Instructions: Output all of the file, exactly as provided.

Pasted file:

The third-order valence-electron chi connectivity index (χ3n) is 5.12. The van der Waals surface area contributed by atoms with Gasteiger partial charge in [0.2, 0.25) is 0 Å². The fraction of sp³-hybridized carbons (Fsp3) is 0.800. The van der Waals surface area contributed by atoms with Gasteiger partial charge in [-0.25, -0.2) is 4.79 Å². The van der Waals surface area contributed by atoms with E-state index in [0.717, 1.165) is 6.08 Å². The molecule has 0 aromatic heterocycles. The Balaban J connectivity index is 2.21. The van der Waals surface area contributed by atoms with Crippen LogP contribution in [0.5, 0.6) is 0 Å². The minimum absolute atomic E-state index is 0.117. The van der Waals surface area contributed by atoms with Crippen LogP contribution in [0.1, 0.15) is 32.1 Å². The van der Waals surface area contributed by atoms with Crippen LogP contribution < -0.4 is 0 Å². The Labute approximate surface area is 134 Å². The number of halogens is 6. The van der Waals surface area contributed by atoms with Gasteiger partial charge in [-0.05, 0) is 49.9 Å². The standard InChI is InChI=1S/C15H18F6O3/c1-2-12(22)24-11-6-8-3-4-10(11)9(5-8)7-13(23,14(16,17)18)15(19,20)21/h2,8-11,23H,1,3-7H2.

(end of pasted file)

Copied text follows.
The third-order valence-electron chi connectivity index (χ3n) is 5.12. The van der Waals surface area contributed by atoms with Gasteiger partial charge in [0.2, 0.25) is 0 Å². The fraction of sp³-hybridized carbons (Fsp3) is 0.800. The van der Waals surface area contributed by atoms with Gasteiger partial charge in [-0.25, -0.2) is 4.79 Å². The van der Waals surface area contributed by atoms with E-state index in [0.717, 1.165) is 6.08 Å². The molecule has 0 aromatic heterocycles. The Balaban J connectivity index is 2.21. The van der Waals surface area contributed by atoms with Crippen LogP contribution in [0.5, 0.6) is 0 Å². The minimum absolute atomic E-state index is 0.117. The van der Waals surface area contributed by atoms with Crippen LogP contribution in [0.1, 0.15) is 32.1 Å². The van der Waals surface area contributed by atoms with Crippen LogP contribution < -0.4 is 0 Å². The Labute approximate surface area is 134 Å². The number of halogens is 6. The van der Waals surface area contributed by atoms with Gasteiger partial charge in [-0.05, 0) is 49.9 Å². The standard InChI is InChI=1S/C15H18F6O3/c1-2-12(22)24-11-6-8-3-4-10(11)9(5-8)7-13(23,14(16,17)18)15(19,20)21/h2,8-11,23H,1,3-7H2.